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The following is a staff writer post from MikeS.  He is a married father of 2.  So, with the cat, he ranks number 5 in the house.  He loves numbers and helping people. Please leave any questions or comments below for either Mike or Crystal.

It happened again.  I fell for click-bait.  The title on the link was ‘Buy the biggest house on the block’.  My first reaction was “What idiot thought this up?”  Buying too much house is one of the biggest problems people have in managing their finances and here is someone saying buy the biggest.  The link was to a brief video interview with an economist.  As it turns out, she is preaching the same principles as most do when it comes to personal finance.

The interview starts out with her saying the best piece of financial advice she every received was from an older colleague when she was starting out.  She had asked for advice on whether she should buy a car or not.  Her colleague informed her that there are two sides to the interest equation, the paying side and the receiving side.  Her colleague said you always want to be on the receiving side.  That simple principle has guided her thinking ever since.

I would say that in a perfect world, I would be debt free, but I don’t live in a perfect world.  I have accepted a certain amount of debt in my life.  My mortgage falls into that accepted amount.  I would love to be mortgage free, but I am not willing to make the sacrifices necessary to be completely debt free.  The same goes for my car loan.  I try to minimize this debt by only having one car loan at a time and by only buying as much car as I need.  This is why one of the cars I currently have is 14 years old and I plan on driving it for another 2 years.  Sure, a new car would be nice, but I don’t need one.  I would rather spend my money on something else rather than a second car payment.


The economist then discusses her views on consumption.  Her basic premise is to surround yourself with people who make less money than you.  This way, you won’t be tempted to ‘Keep up with the Jones’.  This is where the ‘Buy the biggest house on the block’ title comes from.  If your house is the best on the block, you won’t be tempted to compete with anyone else.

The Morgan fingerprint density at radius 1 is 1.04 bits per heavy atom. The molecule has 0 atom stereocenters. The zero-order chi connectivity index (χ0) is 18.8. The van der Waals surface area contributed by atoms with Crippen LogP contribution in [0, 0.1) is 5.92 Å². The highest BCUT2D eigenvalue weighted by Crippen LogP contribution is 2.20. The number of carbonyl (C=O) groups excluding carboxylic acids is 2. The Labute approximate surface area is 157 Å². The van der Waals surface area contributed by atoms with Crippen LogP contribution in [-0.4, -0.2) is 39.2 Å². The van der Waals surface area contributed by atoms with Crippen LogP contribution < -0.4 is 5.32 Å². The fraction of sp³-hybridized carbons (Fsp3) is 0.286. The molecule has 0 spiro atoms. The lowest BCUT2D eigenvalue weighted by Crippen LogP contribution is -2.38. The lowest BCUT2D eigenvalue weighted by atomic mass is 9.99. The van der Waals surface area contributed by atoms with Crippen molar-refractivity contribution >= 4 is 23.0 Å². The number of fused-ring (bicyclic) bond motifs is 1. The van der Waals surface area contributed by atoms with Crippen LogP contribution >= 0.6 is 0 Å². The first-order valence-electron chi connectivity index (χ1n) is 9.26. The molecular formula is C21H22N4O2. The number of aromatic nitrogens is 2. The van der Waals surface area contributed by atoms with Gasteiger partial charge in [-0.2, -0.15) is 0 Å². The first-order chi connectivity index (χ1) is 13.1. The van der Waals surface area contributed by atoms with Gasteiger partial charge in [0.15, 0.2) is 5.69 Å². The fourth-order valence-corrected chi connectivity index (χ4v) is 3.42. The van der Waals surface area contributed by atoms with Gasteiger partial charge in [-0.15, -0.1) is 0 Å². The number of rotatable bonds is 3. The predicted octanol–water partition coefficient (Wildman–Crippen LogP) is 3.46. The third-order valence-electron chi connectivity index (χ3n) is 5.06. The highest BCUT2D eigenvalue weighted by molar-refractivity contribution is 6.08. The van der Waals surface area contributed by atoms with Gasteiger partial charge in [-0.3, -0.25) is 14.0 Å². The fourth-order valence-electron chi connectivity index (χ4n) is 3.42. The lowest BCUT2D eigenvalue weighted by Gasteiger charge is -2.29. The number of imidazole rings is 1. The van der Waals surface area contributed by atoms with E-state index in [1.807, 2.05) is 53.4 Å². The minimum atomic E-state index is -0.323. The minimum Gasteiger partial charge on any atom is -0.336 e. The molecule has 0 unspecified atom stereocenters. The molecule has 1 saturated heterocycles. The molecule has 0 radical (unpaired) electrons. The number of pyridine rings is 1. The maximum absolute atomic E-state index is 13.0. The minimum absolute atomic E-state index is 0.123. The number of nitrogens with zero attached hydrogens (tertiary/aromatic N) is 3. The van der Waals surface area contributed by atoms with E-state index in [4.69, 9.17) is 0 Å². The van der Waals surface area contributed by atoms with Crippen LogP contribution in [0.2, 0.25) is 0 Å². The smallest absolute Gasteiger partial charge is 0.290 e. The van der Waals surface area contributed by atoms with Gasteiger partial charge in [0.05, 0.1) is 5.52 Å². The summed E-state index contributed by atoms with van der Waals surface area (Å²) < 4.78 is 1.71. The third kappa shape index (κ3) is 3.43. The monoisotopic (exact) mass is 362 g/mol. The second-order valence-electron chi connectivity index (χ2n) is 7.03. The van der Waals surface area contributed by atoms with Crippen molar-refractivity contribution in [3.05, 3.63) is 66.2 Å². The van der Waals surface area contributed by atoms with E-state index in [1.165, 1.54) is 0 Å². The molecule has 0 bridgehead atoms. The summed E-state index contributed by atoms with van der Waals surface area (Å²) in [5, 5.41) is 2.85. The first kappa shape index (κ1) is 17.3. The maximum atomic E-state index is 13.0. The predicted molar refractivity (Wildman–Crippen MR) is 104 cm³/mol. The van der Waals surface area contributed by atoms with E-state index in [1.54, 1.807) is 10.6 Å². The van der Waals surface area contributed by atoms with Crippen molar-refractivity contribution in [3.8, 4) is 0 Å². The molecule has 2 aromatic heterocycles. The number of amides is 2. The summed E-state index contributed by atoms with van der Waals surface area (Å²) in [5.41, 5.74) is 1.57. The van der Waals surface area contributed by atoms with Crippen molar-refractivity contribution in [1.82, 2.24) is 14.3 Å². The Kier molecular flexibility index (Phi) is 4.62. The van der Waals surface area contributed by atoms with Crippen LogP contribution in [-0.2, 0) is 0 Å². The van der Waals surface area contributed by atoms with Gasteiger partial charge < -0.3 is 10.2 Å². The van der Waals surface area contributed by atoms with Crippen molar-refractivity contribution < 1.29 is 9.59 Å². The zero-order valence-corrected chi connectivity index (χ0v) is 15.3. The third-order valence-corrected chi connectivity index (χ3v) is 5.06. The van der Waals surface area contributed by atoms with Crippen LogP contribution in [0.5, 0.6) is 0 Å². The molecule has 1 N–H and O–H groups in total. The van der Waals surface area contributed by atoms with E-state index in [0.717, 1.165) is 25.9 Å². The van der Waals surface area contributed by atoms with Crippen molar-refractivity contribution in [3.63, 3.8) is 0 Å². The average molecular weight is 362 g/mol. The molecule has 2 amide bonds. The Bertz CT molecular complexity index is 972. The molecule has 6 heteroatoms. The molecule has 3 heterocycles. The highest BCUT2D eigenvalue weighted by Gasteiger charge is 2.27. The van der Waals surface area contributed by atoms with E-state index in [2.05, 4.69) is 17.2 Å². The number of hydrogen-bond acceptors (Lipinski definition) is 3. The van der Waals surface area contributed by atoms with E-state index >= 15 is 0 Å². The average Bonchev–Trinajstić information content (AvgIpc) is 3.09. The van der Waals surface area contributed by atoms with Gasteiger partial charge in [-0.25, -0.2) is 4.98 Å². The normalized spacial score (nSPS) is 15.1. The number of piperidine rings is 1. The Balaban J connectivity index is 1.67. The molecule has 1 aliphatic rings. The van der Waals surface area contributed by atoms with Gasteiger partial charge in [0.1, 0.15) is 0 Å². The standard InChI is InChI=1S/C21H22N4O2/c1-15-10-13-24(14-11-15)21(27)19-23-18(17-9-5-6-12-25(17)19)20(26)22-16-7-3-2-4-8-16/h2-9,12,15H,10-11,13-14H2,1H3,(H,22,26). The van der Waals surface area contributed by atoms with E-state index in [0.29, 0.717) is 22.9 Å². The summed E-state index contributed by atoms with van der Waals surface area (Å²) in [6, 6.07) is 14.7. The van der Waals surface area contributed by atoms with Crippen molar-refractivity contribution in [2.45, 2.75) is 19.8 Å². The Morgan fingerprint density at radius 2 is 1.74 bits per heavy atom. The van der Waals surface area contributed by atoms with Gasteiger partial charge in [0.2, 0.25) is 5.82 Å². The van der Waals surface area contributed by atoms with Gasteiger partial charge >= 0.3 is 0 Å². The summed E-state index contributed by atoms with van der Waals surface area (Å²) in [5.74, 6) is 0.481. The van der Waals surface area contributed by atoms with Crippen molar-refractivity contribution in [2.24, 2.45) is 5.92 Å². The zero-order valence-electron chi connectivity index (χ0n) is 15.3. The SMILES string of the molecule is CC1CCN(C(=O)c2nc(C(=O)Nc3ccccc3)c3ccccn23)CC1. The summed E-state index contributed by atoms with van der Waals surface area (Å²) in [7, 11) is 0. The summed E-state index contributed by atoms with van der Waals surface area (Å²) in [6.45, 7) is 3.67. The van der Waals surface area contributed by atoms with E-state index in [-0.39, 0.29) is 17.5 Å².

In looking at my on situation, I’m not sure I have followed this advice.  I have what I would consider one of the nicer houses on my block, but I wouldn’t say it’s the nicest.  When I bought it, I simply bought the house we needed.  At the time, I’m sure we would have been approved for a higher mortgage and could have bought a bigger house, but we didn’t need it.  I would also say that a majority of my friends earn more money than me.  That is because either both spouses work or the earner in that family has advanced farther up the corporate ladder than me.

I will say that I do admire some of the things my friends are able to do or buy, but I am not tempted to replicate it.  My wife and I have consciously decided that she would stay home with the kids, knowing that we would be foregoing the extra income.  I have also reached a point in my career where career advancement does not hold much appeal.  The extra income that I could earn by advancing up the corporate ladder is not worth the lifestyle trade-off that would come with advancement.  I think the motivation to keep my debt levels low is what prevents me from trying to keep up with my friends.

The advice is what anyone learns when reading about personal finance, reduce debt and buy what you need.  I do the best I can to balance this with all the wants the world has to offer, but I am also a patient guy.  I tend to take a longer term view of things and plan for my future.  How about you?  Did you buy the biggest house on the block?  Are you the wealthiest in your circle of friends?